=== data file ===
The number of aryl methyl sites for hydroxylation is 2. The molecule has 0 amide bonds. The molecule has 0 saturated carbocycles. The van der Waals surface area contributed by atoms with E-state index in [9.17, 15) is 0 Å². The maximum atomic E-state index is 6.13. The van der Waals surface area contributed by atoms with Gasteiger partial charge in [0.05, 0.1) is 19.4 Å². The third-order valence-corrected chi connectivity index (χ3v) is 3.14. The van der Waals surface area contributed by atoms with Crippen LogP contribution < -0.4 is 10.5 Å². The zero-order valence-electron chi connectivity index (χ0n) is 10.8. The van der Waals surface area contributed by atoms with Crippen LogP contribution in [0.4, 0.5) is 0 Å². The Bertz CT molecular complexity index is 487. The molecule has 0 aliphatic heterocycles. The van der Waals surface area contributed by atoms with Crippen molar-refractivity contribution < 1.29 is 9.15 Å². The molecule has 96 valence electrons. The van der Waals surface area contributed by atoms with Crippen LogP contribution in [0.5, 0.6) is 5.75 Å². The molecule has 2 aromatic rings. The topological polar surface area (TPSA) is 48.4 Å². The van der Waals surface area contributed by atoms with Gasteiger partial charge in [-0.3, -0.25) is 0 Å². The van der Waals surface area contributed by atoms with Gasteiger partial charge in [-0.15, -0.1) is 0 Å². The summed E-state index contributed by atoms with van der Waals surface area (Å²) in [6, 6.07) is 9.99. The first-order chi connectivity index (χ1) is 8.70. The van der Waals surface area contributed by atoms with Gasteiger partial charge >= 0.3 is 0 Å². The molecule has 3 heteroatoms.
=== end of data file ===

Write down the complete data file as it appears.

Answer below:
The number of aryl methyl sites for hydroxylation is 2. The molecule has 0 amide bonds. The molecule has 0 saturated carbocycles. The van der Waals surface area contributed by atoms with E-state index in [9.17, 15) is 0 Å². The maximum atomic E-state index is 6.13. The van der Waals surface area contributed by atoms with Gasteiger partial charge in [0.05, 0.1) is 19.4 Å². The third-order valence-corrected chi connectivity index (χ3v) is 3.14. The van der Waals surface area contributed by atoms with Crippen LogP contribution < -0.4 is 10.5 Å². The zero-order valence-electron chi connectivity index (χ0n) is 10.8. The van der Waals surface area contributed by atoms with Crippen LogP contribution in [0.4, 0.5) is 0 Å². The Bertz CT molecular complexity index is 487. The molecule has 0 aliphatic heterocycles. The van der Waals surface area contributed by atoms with Crippen molar-refractivity contribution < 1.29 is 9.15 Å². The molecule has 96 valence electrons. The van der Waals surface area contributed by atoms with Crippen LogP contribution in [0.5, 0.6) is 5.75 Å². The molecule has 2 aromatic rings. The topological polar surface area (TPSA) is 48.4 Å². The van der Waals surface area contributed by atoms with Gasteiger partial charge in [-0.3, -0.25) is 0 Å². The van der Waals surface area contributed by atoms with Gasteiger partial charge in [-0.15, -0.1) is 0 Å². The summed E-state index contributed by atoms with van der Waals surface area (Å²) in [6, 6.07) is 9.99. The first-order chi connectivity index (χ1) is 8.70. The van der Waals surface area contributed by atoms with Gasteiger partial charge >= 0.3 is 0 Å². The molecule has 3 heteroatoms.